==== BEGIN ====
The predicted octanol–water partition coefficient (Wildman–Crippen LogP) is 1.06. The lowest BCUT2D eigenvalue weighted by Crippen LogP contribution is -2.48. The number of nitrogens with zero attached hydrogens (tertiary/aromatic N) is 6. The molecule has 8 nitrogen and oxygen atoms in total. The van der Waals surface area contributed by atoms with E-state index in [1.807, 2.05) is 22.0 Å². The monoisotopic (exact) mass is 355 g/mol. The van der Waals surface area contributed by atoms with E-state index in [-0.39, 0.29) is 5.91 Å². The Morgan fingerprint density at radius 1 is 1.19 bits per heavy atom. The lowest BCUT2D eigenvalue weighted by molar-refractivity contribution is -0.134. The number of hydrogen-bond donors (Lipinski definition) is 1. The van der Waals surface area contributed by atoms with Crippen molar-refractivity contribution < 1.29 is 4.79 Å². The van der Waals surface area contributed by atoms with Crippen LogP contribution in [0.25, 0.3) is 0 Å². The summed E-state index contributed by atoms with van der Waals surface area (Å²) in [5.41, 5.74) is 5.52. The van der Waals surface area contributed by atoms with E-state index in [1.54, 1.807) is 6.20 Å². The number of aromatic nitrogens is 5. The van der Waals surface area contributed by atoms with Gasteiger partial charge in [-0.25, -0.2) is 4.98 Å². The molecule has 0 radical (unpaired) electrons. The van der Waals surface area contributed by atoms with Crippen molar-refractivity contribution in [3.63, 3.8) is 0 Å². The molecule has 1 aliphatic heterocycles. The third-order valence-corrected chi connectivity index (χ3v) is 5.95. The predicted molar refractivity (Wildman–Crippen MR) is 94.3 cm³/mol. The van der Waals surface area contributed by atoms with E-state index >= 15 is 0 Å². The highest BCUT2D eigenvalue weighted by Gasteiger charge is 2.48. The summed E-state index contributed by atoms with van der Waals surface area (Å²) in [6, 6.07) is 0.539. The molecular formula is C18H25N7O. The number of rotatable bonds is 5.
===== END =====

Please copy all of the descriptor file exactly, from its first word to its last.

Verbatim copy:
The predicted octanol–water partition coefficient (Wildman–Crippen LogP) is 1.06. The lowest BCUT2D eigenvalue weighted by Crippen LogP contribution is -2.48. The number of nitrogens with zero attached hydrogens (tertiary/aromatic N) is 6. The molecule has 8 nitrogen and oxygen atoms in total. The van der Waals surface area contributed by atoms with E-state index in [1.807, 2.05) is 22.0 Å². The monoisotopic (exact) mass is 355 g/mol. The van der Waals surface area contributed by atoms with E-state index in [-0.39, 0.29) is 5.91 Å². The Morgan fingerprint density at radius 1 is 1.19 bits per heavy atom. The lowest BCUT2D eigenvalue weighted by molar-refractivity contribution is -0.134. The number of hydrogen-bond donors (Lipinski definition) is 1. The van der Waals surface area contributed by atoms with Crippen molar-refractivity contribution < 1.29 is 4.79 Å². The van der Waals surface area contributed by atoms with Crippen LogP contribution in [0.25, 0.3) is 0 Å². The summed E-state index contributed by atoms with van der Waals surface area (Å²) in [5.41, 5.74) is 5.52. The van der Waals surface area contributed by atoms with E-state index in [1.54, 1.807) is 6.20 Å². The number of aromatic nitrogens is 5. The van der Waals surface area contributed by atoms with Gasteiger partial charge in [-0.25, -0.2) is 4.98 Å². The molecule has 0 radical (unpaired) electrons. The van der Waals surface area contributed by atoms with Crippen molar-refractivity contribution in [3.63, 3.8) is 0 Å². The molecule has 1 aliphatic heterocycles. The third-order valence-corrected chi connectivity index (χ3v) is 5.95. The predicted molar refractivity (Wildman–Crippen MR) is 94.3 cm³/mol. The van der Waals surface area contributed by atoms with E-state index >= 15 is 0 Å². The highest BCUT2D eigenvalue weighted by Gasteiger charge is 2.48. The summed E-state index contributed by atoms with van der Waals surface area (Å²) in [6, 6.07) is 0.539. The molecular formula is C18H25N7O. The number of rotatable bonds is 5.